KEY MESSAGE: Replacing the native clpP1 gene in the Nicotiana plastid genome with homologs from different donor species showed that the extent of genetic incompatibilities depended on the rate of sequence evolution. The plastid caseinolytic protease (Clp) complex plays essential roles in maintaining protein homeostasis and comprises both plastid-encoded and nuclear-encoded subunits. Despite the Clp complex being retained across green plants with highly conserved protein sequences in most species, examples of extremely accelerated amino acid substitution rates have been identified in numerous angiosperms. The causes of these accelerations have been the subject of extensive speculation but still remain unclear. To distinguish among prevailing hypotheses and begin to understand the functional consequences of rapid sequence divergence in Clp subunits, we used plastome transformation to replace the native clpP1 gene in tobacco (Nicotiana tabacum) with counterparts from another angiosperm genus (Silene) that exhibits a wide range in rates of Clp protein sequence evolution. We found that antibiotic-mediated selection could drive a transgenic clpP1 replacement from a slowly evolving donor species (S. latifolia) to homoplasmy but that clpP1 copies from Silene species with accelerated evolutionary rates remained heteroplasmic, meaning that they could not functionally replace the essential tobacco clpP1 gene. These results suggest that observed cases of rapid Clp sequence evolution are a source of epistatic incompatibilities that must be ameliorated by coevolutionary responses between plastid and nuclear subunits.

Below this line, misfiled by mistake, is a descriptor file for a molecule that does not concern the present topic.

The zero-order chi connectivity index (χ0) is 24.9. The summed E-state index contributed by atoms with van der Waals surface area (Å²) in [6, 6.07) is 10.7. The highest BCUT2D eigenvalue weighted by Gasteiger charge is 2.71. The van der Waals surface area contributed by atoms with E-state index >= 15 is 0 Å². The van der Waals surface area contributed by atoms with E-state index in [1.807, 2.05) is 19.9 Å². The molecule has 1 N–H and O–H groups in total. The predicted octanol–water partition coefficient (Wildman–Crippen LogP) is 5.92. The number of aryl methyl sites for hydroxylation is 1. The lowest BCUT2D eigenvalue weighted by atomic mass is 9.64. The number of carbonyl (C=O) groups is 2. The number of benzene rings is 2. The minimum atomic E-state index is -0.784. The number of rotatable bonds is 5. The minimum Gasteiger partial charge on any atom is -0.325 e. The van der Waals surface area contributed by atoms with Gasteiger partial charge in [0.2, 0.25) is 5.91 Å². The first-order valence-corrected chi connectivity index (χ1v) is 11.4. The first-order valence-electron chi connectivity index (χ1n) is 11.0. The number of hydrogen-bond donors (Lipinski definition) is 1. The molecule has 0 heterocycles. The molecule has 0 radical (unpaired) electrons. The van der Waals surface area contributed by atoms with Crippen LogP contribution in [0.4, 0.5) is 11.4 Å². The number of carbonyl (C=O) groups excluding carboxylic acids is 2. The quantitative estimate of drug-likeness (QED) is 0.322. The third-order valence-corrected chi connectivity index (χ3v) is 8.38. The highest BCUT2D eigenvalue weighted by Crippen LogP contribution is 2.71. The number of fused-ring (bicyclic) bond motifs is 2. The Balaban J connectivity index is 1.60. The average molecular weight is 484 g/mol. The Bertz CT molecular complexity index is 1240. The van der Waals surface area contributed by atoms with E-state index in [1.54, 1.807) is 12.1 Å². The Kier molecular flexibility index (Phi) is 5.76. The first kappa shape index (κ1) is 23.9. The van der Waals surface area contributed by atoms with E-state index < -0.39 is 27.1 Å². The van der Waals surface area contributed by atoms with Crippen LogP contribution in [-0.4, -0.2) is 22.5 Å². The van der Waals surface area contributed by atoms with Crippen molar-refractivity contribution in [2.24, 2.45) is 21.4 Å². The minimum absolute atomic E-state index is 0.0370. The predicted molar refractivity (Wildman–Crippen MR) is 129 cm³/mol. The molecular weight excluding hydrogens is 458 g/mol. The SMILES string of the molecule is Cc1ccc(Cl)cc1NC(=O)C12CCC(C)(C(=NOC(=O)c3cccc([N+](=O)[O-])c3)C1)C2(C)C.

Keywords:  Cytonuclear coevolution; Epistasis; Nicotiana; Plastome editing; Silene; clpP
  6. Front Plant Sci. 2021 ;12 718713
      Wider pea (Pisum sativum L.) cultivation has great interest for European agriculture, owing to its favorable environmental impact and provision of high-protein feedstuff. This work aimed to investigate the extent of genotype × environment interaction (GEI), genetically based trade-offs and polygenic control for crude protein content and grain yield of pea targeted to Italian environments, and to assess the efficiency of genomic selection (GS) as an alternative to phenotypic selection (PS) to increase protein yield per unit area. Some 306 genotypes belonging to three connected recombinant inbred line (RIL) populations derived from paired crosses between elite cultivars were genotyped through genotyping-by-sequencing and phenotyped for grain yield and protein content on a dry matter basis in three autumn-sown environments of northern or central Italy. Line variation for mean protein content ranged from 21.7 to 26.6%. Purely genetic effects, compared with GEI effects, were over two-fold larger for protein content, and over 2-fold smaller for grain and protein yield per unit area. Grain yield and protein content exhibited no inverse genetic correlation. A genome-wide association study revealed a definite polygenic control not only for grain yield but also for protein content, with small amounts of trait variation accounted for by individual loci. On average, the GS predictive ability for individual RIL populations based on the rrBLUP model (which was selected out of four tested models) using by turns two environments for selection and one for validation was moderately high for protein content (0.53) and moderate for grain yield (0.40) and protein yield (0.41). These values were about halved for inter-environment, inter-population predictions using one RIL population for model construction to predict data of the other populations. The comparison between GS and PS for protein yield based on predicted gains per unit time and similar evaluation costs indicated an advantage of GS for model construction including the target RIL population and, in case of multi-year PS, even for model training based on data of a non-target population. In conclusion, protein content is less challenging than grain yield for phenotypic or genome-enabled improvement, and GS is promising for the simultaneous improvement of both traits.
    Keywords:  Pisum sativum; crop quality; crude protein yield; genetic variation; genomic selection; genotype × environment interaction; grain yield; inter-population prediction